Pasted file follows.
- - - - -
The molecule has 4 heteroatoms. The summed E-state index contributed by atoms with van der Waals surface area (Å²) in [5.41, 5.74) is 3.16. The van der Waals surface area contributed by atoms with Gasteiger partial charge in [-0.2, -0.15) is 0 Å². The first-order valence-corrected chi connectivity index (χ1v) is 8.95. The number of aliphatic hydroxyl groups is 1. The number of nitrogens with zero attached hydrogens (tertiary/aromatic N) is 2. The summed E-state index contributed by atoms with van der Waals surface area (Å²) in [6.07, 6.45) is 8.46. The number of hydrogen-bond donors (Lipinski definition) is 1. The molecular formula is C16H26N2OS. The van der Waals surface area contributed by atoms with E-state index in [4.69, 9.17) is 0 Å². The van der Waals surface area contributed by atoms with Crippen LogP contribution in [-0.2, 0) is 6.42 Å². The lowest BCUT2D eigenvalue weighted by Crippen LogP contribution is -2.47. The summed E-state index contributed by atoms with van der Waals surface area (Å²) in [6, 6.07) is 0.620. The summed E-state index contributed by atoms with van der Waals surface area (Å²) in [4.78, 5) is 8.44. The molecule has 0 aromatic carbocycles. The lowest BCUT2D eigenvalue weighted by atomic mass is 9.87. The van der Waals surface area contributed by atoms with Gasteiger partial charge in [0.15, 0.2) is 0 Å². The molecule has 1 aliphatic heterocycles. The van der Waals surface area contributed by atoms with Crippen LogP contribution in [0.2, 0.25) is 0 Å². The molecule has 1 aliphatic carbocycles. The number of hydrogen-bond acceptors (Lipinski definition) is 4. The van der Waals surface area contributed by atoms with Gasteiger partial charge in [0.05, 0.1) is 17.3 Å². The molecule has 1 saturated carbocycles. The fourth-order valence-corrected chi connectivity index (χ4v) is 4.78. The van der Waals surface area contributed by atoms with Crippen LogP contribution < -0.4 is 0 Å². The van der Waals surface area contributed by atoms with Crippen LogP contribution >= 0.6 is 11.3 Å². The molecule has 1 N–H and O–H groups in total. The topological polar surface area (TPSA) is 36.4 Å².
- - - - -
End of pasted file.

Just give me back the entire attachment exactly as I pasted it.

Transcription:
The molecule has 4 heteroatoms. The summed E-state index contributed by atoms with van der Waals surface area (Å²) in [5.41, 5.74) is 3.16. The van der Waals surface area contributed by atoms with Gasteiger partial charge in [-0.2, -0.15) is 0 Å². The first-order valence-corrected chi connectivity index (χ1v) is 8.95. The number of aliphatic hydroxyl groups is 1. The number of nitrogens with zero attached hydrogens (tertiary/aromatic N) is 2. The summed E-state index contributed by atoms with van der Waals surface area (Å²) in [6.07, 6.45) is 8.46. The number of hydrogen-bond donors (Lipinski definition) is 1. The molecular formula is C16H26N2OS. The van der Waals surface area contributed by atoms with E-state index in [4.69, 9.17) is 0 Å². The van der Waals surface area contributed by atoms with Crippen LogP contribution in [-0.2, 0) is 6.42 Å². The lowest BCUT2D eigenvalue weighted by Crippen LogP contribution is -2.47. The summed E-state index contributed by atoms with van der Waals surface area (Å²) in [6, 6.07) is 0.620. The summed E-state index contributed by atoms with van der Waals surface area (Å²) in [4.78, 5) is 8.44. The molecule has 0 aromatic carbocycles. The lowest BCUT2D eigenvalue weighted by atomic mass is 9.87. The van der Waals surface area contributed by atoms with Gasteiger partial charge in [0.15, 0.2) is 0 Å². The molecule has 1 aliphatic heterocycles. The van der Waals surface area contributed by atoms with Crippen LogP contribution in [0.2, 0.25) is 0 Å². The molecule has 1 aliphatic carbocycles. The number of hydrogen-bond acceptors (Lipinski definition) is 4. The van der Waals surface area contributed by atoms with Gasteiger partial charge in [0.05, 0.1) is 17.3 Å². The molecule has 1 saturated carbocycles. The fourth-order valence-corrected chi connectivity index (χ4v) is 4.78. The van der Waals surface area contributed by atoms with Crippen LogP contribution < -0.4 is 0 Å². The van der Waals surface area contributed by atoms with Crippen LogP contribution >= 0.6 is 11.3 Å². The molecule has 1 N–H and O–H groups in total. The topological polar surface area (TPSA) is 36.4 Å².